Techniques like this can actually be pretty effective. But they dilute the value of your word in the process. Remember:
- Is it an ad disguised as a product? If your content doesn’t offer value right out of the box, then it’s an ad, not a product. Let your audience be clear on the difference.
- If you blur the lines, your audience may become wary of the things that you offer them, fearing they may not get the substance you say they will.
With that in mind, here are some practical steps to make sure your content offers value on its own:
- Ads drive sales, content drives relationships. What’s the goal of your content? If it’s to directly increase your sales, then it may not be content at all. Relationships are the foundation of becoming known, liked and trusted. Make sure your content focuses on relationships.
- Ads are about you, content isn’t. What do you talk about in your content? Yourself, or things your audience is interested in? If all the content you send is about you, then it’s likely a series of cleverly-disguised ads, not content.
- Ads are measured in dollars, content is measured in engagement. How do you measure the success or failure of your content? If your content has a dollar-value metric associated with it, instead of an engagement metric, your content isn’t content at all. It’s advertising again.
3. Start with them in mind
Think back to the last time you started working on a fresh new piece of content.
With that in mind, now think back to the last time you bought someone a birthday present.
Are there any differences?
Great content should feel like a gift-wrapped, thoughtful gift from you to your audience.
A huge factor in whether your content will be successful or not depends on how different your answers are to those questions. Start with your audience in mind:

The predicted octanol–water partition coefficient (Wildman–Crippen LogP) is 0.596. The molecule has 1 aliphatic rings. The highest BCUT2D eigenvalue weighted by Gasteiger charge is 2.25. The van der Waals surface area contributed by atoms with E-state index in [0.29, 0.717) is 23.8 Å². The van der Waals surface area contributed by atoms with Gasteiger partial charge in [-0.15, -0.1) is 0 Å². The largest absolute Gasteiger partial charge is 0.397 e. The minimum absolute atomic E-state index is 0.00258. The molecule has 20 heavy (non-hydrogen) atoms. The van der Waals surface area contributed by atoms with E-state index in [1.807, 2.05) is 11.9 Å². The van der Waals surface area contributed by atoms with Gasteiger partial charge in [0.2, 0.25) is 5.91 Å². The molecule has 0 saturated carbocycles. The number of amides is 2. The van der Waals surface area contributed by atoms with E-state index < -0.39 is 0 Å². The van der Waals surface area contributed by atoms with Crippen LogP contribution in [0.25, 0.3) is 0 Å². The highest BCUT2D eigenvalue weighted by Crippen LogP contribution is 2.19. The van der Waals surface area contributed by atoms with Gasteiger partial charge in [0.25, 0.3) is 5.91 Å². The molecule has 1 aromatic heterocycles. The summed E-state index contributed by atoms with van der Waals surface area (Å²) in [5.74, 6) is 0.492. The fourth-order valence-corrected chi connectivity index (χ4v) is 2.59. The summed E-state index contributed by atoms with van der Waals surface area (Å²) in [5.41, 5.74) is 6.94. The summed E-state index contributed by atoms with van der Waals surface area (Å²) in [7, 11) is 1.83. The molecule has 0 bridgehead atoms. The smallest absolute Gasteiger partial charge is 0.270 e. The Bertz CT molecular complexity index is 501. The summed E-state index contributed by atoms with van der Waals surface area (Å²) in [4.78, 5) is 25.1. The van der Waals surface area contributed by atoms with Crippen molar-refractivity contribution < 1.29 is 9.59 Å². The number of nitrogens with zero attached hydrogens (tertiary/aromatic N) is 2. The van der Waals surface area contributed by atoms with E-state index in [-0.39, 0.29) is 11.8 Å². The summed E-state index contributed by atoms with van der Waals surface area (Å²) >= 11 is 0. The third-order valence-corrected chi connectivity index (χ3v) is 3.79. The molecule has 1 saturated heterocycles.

- Is it really for them? Are your creations purely a reaction to what you think you should create in order to sell more of what you’re selling? If so, trash them and start with your audience in mind. What do they need? How can you help them with the things you create?
- If it’s not just for them, and you don’t start with your audience in mind, you’ll be offering things to people who won’t find anywhere near as much value in them.
Again, here’s some steps to make sure your content feels like a special gift and not a lump of coal:
- Make content that’s unique, and tailored specifically for them. Who likes being re-gifted? If your content strategy includes scraping, repurposing and repackaging content from elsewhere online, drop those practices and get creative on your own content.
- Put love, care, and effort into your content. You know when someone really thought about a gift. Let your audience know you took the time to make something just for them.
- Be sure your audience knows what to do with it. If your content has no action steps, they may not know what to do with what they’ve learned. Make it easy for your audience to incorporate what they’ve learned into their lives.
If you follow these steps, your site visitors won’t see your offers while doubting your integrity, the integrity of your product, or your purpose.
To make sure these steps find their way into your content, we’ve gone ahead and created a checklist for you to work your way through each time you prepare a new piece of content.
As a result of this extra attention to detail with your content, you should see an increase in trust, engagement, and commitment from your audience. Share this content with your network, so that you can help shape the future of their content as well as your own.